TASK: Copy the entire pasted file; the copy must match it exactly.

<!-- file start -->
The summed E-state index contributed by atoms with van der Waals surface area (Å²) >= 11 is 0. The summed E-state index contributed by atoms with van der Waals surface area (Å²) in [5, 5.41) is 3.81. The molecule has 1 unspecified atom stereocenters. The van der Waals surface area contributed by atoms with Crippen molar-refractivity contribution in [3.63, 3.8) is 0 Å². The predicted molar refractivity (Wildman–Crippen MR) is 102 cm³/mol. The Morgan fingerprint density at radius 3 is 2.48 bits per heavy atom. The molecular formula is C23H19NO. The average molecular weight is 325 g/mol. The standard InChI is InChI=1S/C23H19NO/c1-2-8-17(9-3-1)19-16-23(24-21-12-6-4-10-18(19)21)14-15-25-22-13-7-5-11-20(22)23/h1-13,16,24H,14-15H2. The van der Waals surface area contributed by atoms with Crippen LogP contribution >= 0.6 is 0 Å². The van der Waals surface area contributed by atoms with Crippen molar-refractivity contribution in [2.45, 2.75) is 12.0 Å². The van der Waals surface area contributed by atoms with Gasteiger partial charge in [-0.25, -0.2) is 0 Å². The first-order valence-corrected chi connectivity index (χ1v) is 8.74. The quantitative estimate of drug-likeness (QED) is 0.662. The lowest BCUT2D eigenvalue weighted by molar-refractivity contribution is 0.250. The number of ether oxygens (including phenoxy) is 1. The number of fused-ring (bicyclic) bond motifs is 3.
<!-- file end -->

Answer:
The summed E-state index contributed by atoms with van der Waals surface area (Å²) >= 11 is 0. The summed E-state index contributed by atoms with van der Waals surface area (Å²) in [5, 5.41) is 3.81. The molecule has 1 unspecified atom stereocenters. The van der Waals surface area contributed by atoms with Crippen molar-refractivity contribution in [3.63, 3.8) is 0 Å². The predicted molar refractivity (Wildman–Crippen MR) is 102 cm³/mol. The Morgan fingerprint density at radius 3 is 2.48 bits per heavy atom. The molecular formula is C23H19NO. The average molecular weight is 325 g/mol. The standard InChI is InChI=1S/C23H19NO/c1-2-8-17(9-3-1)19-16-23(24-21-12-6-4-10-18(19)21)14-15-25-22-13-7-5-11-20(22)23/h1-13,16,24H,14-15H2. The van der Waals surface area contributed by atoms with Crippen LogP contribution >= 0.6 is 0 Å². The van der Waals surface area contributed by atoms with Crippen molar-refractivity contribution in [2.45, 2.75) is 12.0 Å². The van der Waals surface area contributed by atoms with Gasteiger partial charge in [-0.25, -0.2) is 0 Å². The first-order valence-corrected chi connectivity index (χ1v) is 8.74. The quantitative estimate of drug-likeness (QED) is 0.662. The lowest BCUT2D eigenvalue weighted by molar-refractivity contribution is 0.250. The number of ether oxygens (including phenoxy) is 1. The number of fused-ring (bicyclic) bond motifs is 3.